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The Dashing Life and Exuberant Times of Brian Harrison....And Other Rare Anecdotes

Monday, August 15, 2005

A Crisis

I interrupt the sequence of my Colorado experience, a tale that I am taking way too long to tell, to announce the event of my birthday which took place last Tuesday, even on this subject I am behind. Bear with me. And maybe I will get back to my hiking in the Rockies and maybe I won't. We'll see.
I must admit the trial that I am undergoing for it is in every way related to the extra year that has been added on to my age. But first let me walk you into my current plight. On one of the more civilized days of my sojourn in Colorado, I happened to visit a bookstore. There among the tall shelves my eyes scanned across the title of a book entitled, "Dealing with One's Quarter-life Crisis". My first response was a smirk and the critical thought, "Quarter-life Crisis? There's a subscribed crisis and disorder for everything these days! Pretty soon we're going to be drawing federal aid for the poor guy who sits around and has the debilitating crisis of breathing too much air through his lungs." But then after a few moments of reflection, I started to feel the utter confusion of my current situation in life. Everyone reading this has felt or is already beginning to feel the pressure from the monumental questions. What I should be? To what I should devote the prime years of my life towards? How I should go about doing the very thing that I desire to devote my life towards? When should I consider marriage as an actual forthcoming event? You know, the big questions. What am I to do with myself? I'm not getting any younger. The clock keeps ticking away. The horrible realization crossed my mind that one day I was going to look in the mirror and my hair would no longer be golden. I wasn't going to be young anymore. And the things...all the wonderful things that I was to do with my life, and yes, accomplish...(a word that I am not all that familiar with) accomplish something...all these opportunities may pass before my eyes all because I already deemed my life grand because I've travelled to more countries and did the jitterbug at more weddings than the average citizen has. And because I deemed myself smart because I read huge books that require appendices to understand what the author's saying. Is that what I want etched on my slab of granite when it is laid in that green grass. So, without any further pondering I pronounce that I am indeed going through something of a quarter-life crisis or to be more numerically correct, a 1/3rd-life crisis. No, no...don't expect me to pass around the kleenex box around on this one. I'm not whining exactly. Ok....maybe just a little.
This quarter-life crisis is very similiar to the mid-life crisis, minus the affair-with-the-secretary part. Intense questioning. Long musings. "Is this what life is supposed to be like?" and my favorite,"When shall I finally arrive?" Which I must comment, "Arrive at what?" However, it is very different than the mid-life crisis in several ways. The mid-life crisis is caused by a life that hits the stagnate waters of a monotonous life. The person has done all that he should do to excel. Went to college, got a degree, married someone, got a job, had kids, sat in church pews, paid bills, cut grass, and so on. Then the person finally wakes up and wonders if that was all that life is about. That there is something missing. So that person becomes rather wreckless, and makes a desperate grab at that very something he or she's missing. Doing completely spontaneous and unexpected things. This person may begin to do any of the following: skydiving, streaking, trekking through the Himalayas, becoming a missionary, being the limelight of dancefloors, (and my favorite), writing anonymous love poems to beautiful women they don't even know and then stalking them in large, furry bison costumes, making out with Polish girls ontop of roofs, wild road trips, crashing Hindu wedding receptions, camel-back riding in Egypt, conversing and dancing with Tibetan monks, and so on. Yes, the person is tired of the dull life and wants to do something exhilirating, for once. And then this person is all the while reading ponderous books with deep subject matter, wondering all the while, "Why?" He or she is soul-searching.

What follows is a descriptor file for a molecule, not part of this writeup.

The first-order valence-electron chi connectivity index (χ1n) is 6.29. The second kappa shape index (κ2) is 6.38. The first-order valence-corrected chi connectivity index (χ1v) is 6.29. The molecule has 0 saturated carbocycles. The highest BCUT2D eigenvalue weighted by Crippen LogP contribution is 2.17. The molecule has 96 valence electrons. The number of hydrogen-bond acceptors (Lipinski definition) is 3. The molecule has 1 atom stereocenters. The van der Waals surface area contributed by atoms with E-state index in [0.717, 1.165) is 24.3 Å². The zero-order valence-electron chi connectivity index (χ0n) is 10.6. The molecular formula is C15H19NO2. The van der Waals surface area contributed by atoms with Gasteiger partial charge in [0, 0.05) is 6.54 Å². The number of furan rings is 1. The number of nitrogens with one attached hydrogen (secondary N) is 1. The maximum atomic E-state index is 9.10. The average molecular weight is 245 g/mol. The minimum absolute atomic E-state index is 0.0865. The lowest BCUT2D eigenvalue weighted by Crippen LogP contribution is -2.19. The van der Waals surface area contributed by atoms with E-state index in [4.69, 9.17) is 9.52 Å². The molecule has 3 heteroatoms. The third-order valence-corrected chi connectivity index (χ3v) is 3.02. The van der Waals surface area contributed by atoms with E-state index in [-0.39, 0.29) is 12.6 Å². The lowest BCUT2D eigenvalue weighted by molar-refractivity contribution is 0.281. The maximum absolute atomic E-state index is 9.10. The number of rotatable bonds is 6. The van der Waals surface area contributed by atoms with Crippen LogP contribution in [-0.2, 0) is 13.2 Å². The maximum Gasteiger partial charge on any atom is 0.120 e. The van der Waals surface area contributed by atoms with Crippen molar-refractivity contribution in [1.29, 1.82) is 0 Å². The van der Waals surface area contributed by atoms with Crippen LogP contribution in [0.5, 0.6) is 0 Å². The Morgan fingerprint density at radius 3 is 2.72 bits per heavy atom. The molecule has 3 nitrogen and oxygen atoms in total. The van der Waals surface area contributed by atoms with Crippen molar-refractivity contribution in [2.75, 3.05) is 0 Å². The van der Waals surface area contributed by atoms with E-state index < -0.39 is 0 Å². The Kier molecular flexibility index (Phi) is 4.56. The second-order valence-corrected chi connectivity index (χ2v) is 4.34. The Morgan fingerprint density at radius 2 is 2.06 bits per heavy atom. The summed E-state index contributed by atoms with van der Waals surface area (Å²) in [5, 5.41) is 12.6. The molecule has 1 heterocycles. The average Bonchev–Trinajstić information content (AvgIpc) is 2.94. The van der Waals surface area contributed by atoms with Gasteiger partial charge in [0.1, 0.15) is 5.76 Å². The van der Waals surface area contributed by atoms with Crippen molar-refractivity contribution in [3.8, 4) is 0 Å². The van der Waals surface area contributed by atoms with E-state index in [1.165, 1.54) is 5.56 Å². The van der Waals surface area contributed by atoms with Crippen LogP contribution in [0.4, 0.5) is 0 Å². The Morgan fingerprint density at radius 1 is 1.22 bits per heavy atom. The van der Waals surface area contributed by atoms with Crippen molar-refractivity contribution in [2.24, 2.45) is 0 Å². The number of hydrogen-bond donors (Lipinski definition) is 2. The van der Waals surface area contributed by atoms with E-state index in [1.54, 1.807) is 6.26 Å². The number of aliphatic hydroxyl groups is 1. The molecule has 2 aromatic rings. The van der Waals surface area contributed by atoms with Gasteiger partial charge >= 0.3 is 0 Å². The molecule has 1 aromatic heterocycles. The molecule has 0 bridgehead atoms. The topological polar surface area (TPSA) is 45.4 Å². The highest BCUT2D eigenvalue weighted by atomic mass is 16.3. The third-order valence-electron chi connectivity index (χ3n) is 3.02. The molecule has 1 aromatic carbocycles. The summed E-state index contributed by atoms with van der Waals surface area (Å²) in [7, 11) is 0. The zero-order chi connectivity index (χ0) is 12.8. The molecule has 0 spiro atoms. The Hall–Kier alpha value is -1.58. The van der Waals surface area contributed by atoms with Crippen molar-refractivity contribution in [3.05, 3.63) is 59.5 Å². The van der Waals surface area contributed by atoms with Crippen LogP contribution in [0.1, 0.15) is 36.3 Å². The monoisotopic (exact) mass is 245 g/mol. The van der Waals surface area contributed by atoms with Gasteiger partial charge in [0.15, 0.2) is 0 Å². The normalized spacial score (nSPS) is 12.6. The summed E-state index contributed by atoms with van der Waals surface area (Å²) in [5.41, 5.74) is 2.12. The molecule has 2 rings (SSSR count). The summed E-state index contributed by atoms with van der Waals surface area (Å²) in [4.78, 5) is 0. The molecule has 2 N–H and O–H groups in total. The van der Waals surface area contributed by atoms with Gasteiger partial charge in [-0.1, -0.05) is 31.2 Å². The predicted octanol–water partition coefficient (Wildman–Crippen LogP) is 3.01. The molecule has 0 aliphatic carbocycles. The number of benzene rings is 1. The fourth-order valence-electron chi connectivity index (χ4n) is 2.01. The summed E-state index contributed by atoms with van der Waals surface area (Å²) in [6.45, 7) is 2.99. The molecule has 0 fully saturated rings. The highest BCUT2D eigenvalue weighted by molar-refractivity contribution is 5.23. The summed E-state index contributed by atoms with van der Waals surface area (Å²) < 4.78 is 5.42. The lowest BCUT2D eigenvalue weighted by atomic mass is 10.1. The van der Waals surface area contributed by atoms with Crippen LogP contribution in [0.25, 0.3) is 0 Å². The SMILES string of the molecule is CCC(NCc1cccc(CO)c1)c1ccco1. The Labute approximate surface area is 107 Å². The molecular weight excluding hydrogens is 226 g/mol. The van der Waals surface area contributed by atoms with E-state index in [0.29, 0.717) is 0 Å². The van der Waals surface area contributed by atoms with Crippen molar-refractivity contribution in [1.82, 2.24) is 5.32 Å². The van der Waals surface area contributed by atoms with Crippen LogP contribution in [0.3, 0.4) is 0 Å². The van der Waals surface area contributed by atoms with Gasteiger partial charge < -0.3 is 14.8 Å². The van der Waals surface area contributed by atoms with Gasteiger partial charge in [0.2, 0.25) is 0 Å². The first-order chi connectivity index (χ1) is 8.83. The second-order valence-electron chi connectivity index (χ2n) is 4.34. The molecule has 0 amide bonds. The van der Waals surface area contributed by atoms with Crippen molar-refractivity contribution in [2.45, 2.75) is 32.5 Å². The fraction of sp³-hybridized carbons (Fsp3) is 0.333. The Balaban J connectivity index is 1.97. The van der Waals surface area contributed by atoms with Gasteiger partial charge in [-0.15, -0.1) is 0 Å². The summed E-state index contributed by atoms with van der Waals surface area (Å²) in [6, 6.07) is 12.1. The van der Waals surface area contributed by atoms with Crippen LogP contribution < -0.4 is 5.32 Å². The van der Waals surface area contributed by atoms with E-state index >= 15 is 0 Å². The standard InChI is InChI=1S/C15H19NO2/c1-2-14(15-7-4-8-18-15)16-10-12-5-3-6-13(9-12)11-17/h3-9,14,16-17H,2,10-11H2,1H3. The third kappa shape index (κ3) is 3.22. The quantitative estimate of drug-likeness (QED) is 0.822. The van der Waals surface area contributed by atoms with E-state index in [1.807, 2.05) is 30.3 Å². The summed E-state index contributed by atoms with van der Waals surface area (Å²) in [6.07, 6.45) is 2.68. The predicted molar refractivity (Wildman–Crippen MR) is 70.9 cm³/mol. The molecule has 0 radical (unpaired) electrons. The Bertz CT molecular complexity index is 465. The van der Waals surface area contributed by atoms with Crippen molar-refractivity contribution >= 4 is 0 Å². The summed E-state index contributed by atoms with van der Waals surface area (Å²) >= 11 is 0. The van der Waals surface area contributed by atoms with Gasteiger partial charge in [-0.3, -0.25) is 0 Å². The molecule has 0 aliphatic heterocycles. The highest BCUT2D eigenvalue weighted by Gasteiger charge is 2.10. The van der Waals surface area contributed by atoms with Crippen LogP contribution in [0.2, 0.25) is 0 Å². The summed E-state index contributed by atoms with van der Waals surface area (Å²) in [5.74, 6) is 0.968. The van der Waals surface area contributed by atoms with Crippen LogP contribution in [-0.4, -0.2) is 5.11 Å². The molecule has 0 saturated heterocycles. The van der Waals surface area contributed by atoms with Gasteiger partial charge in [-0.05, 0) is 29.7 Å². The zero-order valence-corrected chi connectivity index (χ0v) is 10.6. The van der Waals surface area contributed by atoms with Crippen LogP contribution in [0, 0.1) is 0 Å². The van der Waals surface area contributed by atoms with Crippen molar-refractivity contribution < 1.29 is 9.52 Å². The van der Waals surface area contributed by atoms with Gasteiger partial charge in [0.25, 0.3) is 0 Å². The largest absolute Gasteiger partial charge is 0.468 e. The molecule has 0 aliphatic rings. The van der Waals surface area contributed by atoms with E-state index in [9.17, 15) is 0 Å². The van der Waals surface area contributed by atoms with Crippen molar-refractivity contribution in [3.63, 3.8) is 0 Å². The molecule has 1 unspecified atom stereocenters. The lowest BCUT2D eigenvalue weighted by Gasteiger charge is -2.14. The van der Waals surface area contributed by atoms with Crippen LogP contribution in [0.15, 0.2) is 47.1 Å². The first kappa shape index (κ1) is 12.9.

The quarter-life crisis person is quite different. In fact, it's the complete reversal. Instead of starting off doing everything that society has taught him. He starts off doing the spontaneous, unexpected things to begin with. (see list above). And even before he can get to mid-life, if he has any true contemplation about him, he begins to feel as though he is missing out on something that everyone else has. As though his grand role in life is to grow up a little become someone's eccentric uncle. Yes ironically, the midlife crisis person and the quarter-life crisis person both are looking for what the other has. And that one thing is in truth called "Significance." Though both are completely confused and mask it for something else. So what I'm trying to say is that maybe after I finish college I settle down a little bit. Get a permanent job at a bank or shoe store or something. You know, become a normal citizen for once. Watch sports like most guys my age, even golf. Heck, wear a watch. Maybe save up my money and buy a luxurious car or start dating girls who have the imagination and depth of a parakeet. We could marry, have kids, join PTO, and become steadfast advocates of prime time television and rook night. I could talk politics, cars, and college football down at Ruby Tuesday's every Thursday nights with the boys. What do you, my readers, think? Should the growth of an indivindual strive to exceed beyond the known bounds of his own personality in order to truly experience both growth and full potential? Or should one continue down the same path he's always known?

Wednesday, August 03, 2005

On Mountain Hiking

If any of you have ever happened to flippantly flip through Dante's immortal piece, "The Divine Comedy," past everyone's favorite part through hell or the Inferno into the lesser known stage of what is called the Purgatorio or what the Catholics refer to as Purgatory, you may be able to fathom what climbing a mountain is all about. For in this fine piece of literature, everyone in Purgatory is climbing a mountain; A brutal, gut-wrenching, breath-robbing, muscle-throbbing monster of a mountain. Everyone in Purgatory is ascending. Some take this mountain in stages. Some even in single steps. While others attempt to rush up it torturing every particle of their spirit's fiber. But all seek to climb above the less glorious place that they had fallen into. And so bear momentarily the consequences of their own sins only to emerge into the glory of their own belief. Some of you may or may not agree with the theology there, but regardless of dogma, my illustration is just merely to depict what a serious and naturally sacred concept mountian climbing can be.